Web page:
No matter how hard we try to hang onto the spirit of the holidays, the days continue to slip by. Piles of crumpled wrapping paper and torn boxes sit by the curb. The wheeled trash bin, unable to contain all the excess from the holidays, sits surrounded by enough stuffed garbage bags to provide any youngster with a great fort!
One more year has faded into our memories. Some of us have children who are excited to be one year closer to starting school whether it be first grade or college. Others may be excited about being nearer to the time of their first job or perhaps their wedding day. For those of us with a few grey hairs, our excitement for each passing year may not be as strong. Wanting to cherish each moment with our families, we may actually wish for time to stand still in order to forever hold those wonderful moments in the palm of our hands, gazing upon them as often as we wish.
What, wait a minute! If your family is anything like mine with the noise, the pushing and the pulling and everyone running all over the place, finding some peace and quiet may be the most desirable ticket.
During this quiet time, and before another year slips away, it’s a great idea to take stock of where you are and whether all the areas of your personal finances are up to date.
You can evaluate whether your current retirement assets plus what you are setting back each year will in fact provide the income you need during retirement. If not, taking steps now to increase what you are saving rather than waiting to increase it in the future, should allow you to use a smaller amount to meet the goal than if you wait.
Once you have confirmed your retirement is on track or have made the required corrections, a review of your estate plan should take place. If you have not reviewed your will within the last three to five years, this is also a great time to make sure all of the instructions are current and the people named in the document are still willing to fulfill their part.
Another area in need of review is your insurance needs. In some cases, this may be the most crucial. In the case of an unexpected event, such as death or sudden change in health, the opportunity to correct for the lack of coverage is lost. The areas of coverage you should review are your health, life, long-term care if you are over age 50, disability, and your property coverage on your home and auto.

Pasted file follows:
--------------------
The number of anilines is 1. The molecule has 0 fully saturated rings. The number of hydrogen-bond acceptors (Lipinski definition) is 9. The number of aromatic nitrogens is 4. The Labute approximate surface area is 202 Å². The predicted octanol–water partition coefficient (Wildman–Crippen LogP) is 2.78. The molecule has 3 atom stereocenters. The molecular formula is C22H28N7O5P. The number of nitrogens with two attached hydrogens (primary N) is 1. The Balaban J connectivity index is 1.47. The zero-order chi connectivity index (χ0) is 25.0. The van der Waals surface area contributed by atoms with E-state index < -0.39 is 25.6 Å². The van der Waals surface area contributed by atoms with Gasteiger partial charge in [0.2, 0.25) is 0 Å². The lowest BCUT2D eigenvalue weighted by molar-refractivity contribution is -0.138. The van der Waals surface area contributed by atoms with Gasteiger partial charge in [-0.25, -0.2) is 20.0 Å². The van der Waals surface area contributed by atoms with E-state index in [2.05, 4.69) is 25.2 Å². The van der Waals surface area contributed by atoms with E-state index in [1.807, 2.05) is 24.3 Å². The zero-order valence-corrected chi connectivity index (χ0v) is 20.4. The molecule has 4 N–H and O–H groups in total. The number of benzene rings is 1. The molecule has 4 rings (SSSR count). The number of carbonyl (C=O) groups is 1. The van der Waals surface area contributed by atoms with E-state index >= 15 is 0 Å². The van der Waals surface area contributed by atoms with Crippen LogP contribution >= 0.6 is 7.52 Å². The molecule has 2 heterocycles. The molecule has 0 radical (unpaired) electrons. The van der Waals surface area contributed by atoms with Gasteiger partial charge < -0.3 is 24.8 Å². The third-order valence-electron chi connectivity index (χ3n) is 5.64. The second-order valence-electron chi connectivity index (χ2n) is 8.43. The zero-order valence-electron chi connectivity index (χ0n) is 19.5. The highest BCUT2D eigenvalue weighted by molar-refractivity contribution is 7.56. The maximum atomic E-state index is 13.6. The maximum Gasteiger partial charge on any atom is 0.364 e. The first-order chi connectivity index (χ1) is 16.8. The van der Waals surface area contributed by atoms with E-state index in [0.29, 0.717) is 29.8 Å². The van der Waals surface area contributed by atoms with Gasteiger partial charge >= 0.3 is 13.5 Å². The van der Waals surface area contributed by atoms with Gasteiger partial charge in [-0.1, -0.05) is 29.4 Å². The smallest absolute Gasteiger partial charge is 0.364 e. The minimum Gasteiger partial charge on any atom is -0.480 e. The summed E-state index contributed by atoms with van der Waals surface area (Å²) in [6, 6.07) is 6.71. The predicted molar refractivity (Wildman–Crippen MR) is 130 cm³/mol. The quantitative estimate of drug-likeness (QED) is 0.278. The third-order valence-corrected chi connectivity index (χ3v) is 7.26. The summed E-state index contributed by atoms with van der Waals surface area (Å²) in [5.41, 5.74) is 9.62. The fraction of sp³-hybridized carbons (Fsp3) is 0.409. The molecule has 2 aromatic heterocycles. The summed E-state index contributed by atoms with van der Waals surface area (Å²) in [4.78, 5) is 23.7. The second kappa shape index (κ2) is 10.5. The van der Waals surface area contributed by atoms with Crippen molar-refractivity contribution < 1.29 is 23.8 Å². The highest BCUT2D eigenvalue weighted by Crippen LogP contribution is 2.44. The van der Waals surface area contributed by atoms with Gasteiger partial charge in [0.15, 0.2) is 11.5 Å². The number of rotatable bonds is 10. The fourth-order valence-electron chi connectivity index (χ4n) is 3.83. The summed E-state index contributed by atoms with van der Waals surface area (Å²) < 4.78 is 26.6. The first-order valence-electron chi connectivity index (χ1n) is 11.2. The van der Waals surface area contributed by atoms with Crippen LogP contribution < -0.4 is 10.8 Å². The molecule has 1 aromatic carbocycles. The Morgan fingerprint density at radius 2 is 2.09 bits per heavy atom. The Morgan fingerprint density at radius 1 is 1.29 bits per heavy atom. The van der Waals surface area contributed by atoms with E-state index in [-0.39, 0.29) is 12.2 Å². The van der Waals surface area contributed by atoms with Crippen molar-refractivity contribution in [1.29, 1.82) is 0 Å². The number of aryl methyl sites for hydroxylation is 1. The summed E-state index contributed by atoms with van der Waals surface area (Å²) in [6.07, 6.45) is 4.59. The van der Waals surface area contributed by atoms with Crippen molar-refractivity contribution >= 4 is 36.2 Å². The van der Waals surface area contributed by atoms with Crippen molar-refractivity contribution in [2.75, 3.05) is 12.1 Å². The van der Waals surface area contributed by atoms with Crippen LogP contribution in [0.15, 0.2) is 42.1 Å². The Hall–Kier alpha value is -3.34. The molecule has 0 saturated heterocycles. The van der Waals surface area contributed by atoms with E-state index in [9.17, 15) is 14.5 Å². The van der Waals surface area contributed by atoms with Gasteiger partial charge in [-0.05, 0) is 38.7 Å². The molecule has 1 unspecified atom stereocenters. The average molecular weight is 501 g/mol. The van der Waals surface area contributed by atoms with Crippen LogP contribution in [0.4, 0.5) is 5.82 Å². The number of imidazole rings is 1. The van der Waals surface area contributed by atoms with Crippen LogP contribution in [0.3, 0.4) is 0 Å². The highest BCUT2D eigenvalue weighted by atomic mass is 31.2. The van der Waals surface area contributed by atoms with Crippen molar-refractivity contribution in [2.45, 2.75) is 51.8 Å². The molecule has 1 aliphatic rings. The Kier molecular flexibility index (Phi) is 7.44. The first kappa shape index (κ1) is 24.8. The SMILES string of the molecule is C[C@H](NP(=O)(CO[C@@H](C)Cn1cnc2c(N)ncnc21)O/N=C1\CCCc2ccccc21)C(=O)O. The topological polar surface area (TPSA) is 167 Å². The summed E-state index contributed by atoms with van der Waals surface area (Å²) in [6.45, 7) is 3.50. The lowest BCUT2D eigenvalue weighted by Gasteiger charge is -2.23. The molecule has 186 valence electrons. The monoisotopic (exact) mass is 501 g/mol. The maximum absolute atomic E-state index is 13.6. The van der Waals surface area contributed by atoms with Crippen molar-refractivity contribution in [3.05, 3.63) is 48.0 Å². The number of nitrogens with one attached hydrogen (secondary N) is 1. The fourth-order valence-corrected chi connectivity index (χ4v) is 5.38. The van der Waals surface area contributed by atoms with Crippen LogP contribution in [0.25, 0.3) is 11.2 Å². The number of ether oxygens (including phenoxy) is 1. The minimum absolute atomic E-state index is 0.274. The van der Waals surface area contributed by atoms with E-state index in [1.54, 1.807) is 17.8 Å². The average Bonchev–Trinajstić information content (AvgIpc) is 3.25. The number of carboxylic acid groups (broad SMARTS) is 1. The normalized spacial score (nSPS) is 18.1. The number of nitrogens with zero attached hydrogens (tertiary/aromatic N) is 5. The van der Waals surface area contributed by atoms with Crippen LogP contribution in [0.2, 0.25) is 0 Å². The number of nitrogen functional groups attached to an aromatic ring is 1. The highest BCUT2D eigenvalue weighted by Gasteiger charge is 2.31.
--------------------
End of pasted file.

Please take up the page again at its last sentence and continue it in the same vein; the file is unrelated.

If you have high school age children or younger, taking time to plan for the cost of college can also save money, reduce your taxes, and make your financial life much easier. There are tools available that will permit your investments for college to grow tax deferred and when used, to be tax-free. This is another area where the earlier you start the better.
As you take time to review your finances and get your financial life in order, during 2008 I will continue to provide guidance in the areas of personal financial planning. It is my desire that each article written answers one or more questions for you, my readers. I have enjoyed sharing my thoughts on financial planning with you. It all started more than 150 articles ago in September of 2004.
I hope to continue to receive questions from you, as these help me know the current issues facing not only my readers, but also my clients. Whether you want assistance in the form of an article written on your topic or want a more personal approach, feel free to contact my office. I wish you a happy New Year.
HOW TO REACH THE WRITER
Would you like a response to a financial question? Send your question to Doug Horn, 115 W. Broadway, Maryville, TN 37801. Be sure to mark your envelope Money Matters.
Doug Horn, CFP, is an area financial planner with more than 24 years financial experience and founder of Quality Financial Concepts, located in downtown Maryville on Broadway.
Doug Horn, CFP, Registered Investment Advisor in Tennessee and Texas and Registered Principal, Branch Office of and Securities offered through CUE Financial, Member FINRA, SIPC.